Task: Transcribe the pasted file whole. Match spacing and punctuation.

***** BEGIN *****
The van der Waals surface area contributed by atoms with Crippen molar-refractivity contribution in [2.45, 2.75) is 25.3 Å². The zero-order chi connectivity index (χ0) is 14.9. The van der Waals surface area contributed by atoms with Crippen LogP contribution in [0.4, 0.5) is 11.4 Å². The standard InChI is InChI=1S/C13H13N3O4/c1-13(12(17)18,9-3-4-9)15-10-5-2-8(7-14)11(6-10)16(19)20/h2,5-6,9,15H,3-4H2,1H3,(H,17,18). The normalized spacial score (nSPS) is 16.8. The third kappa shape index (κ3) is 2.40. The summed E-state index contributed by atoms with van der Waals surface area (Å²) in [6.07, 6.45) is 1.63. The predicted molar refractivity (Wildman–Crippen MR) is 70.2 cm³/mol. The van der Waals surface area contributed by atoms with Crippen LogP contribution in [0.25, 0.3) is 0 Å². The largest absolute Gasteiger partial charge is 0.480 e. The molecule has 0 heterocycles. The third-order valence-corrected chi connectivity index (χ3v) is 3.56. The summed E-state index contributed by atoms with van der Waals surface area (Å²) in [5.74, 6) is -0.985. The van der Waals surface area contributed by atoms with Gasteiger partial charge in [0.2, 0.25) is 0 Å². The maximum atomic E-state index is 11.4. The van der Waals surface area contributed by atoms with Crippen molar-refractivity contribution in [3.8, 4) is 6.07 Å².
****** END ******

The van der Waals surface area contributed by atoms with Crippen molar-refractivity contribution in [2.45, 2.75) is 25.3 Å². The zero-order chi connectivity index (χ0) is 14.9. The van der Waals surface area contributed by atoms with Crippen LogP contribution in [0.4, 0.5) is 11.4 Å². The standard InChI is InChI=1S/C13H13N3O4/c1-13(12(17)18,9-3-4-9)15-10-5-2-8(7-14)11(6-10)16(19)20/h2,5-6,9,15H,3-4H2,1H3,(H,17,18). The normalized spacial score (nSPS) is 16.8. The third kappa shape index (κ3) is 2.40. The summed E-state index contributed by atoms with van der Waals surface area (Å²) in [6.07, 6.45) is 1.63. The predicted molar refractivity (Wildman–Crippen MR) is 70.2 cm³/mol. The van der Waals surface area contributed by atoms with Crippen LogP contribution in [0.25, 0.3) is 0 Å². The largest absolute Gasteiger partial charge is 0.480 e. The molecule has 0 heterocycles. The third-order valence-corrected chi connectivity index (χ3v) is 3.56. The summed E-state index contributed by atoms with van der Waals surface area (Å²) in [5.74, 6) is -0.985. The van der Waals surface area contributed by atoms with Gasteiger partial charge in [0.2, 0.25) is 0 Å². The maximum atomic E-state index is 11.4. The van der Waals surface area contributed by atoms with Crippen molar-refractivity contribution in [3.8, 4) is 6.07 Å².